A Primordial Place


Notes on A Primordial Place

I allowed some determined and ungovernable part of me to rework reality. On my page, bioregional characteristics, identifiable as Torrey Pine Reserve, evolved into a world with its own reality. I called that world A Primordial Place before I understood the meanings and implications of such a title.

In truth, it took a long time for the paintings to open up and show me their otherworldly and primordial potency. My limited use of color helped to create that interpretation. It made the scenes look like they existed in a separate reality and offered an apprehension of deep time. And because the images had such a full, rich and soupy potential, I saw what Merleau-Ponty imagined: “that primordial layer at which both things and ideas come into being.”

I also saw how motion and emotion had been contained on my page, and was surprised to find silence trapped within that container. The silence felt primordial and compelling. I found myself wanting to stare at, and into, the unknowable nature of things.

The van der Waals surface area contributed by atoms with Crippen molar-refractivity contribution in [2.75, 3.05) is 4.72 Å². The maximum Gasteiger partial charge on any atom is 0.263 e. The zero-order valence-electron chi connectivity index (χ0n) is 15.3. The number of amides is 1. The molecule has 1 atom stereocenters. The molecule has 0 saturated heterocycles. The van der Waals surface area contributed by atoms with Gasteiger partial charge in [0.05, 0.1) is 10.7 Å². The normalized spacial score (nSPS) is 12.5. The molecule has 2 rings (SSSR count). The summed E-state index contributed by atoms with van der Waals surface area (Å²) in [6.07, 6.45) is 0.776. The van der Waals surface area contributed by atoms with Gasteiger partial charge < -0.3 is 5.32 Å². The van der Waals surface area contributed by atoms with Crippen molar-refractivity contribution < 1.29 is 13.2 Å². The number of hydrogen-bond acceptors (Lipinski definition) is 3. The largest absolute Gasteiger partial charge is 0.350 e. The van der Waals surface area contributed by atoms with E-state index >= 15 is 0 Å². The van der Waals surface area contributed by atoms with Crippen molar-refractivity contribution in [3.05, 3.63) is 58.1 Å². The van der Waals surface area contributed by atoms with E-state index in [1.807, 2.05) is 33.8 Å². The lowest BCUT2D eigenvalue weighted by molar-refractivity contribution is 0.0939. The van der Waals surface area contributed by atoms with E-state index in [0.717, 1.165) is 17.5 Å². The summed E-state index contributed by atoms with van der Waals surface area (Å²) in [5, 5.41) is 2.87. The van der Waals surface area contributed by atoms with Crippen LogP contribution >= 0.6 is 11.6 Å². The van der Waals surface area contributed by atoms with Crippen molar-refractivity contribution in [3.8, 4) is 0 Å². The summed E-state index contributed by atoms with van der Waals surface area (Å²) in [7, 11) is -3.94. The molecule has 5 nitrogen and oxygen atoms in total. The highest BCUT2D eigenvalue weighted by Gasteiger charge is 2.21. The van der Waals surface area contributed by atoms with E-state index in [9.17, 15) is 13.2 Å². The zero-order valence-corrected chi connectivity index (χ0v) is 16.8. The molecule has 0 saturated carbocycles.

In the end, my paintings felt like a small contribution to the mysterium tremendum. I was an artist looking everywhere for awe, wonder, and transcendent moments. Typically, I found those kinds of experiences in natural settings but sometimes I felt taken by the mysteries on my own page.





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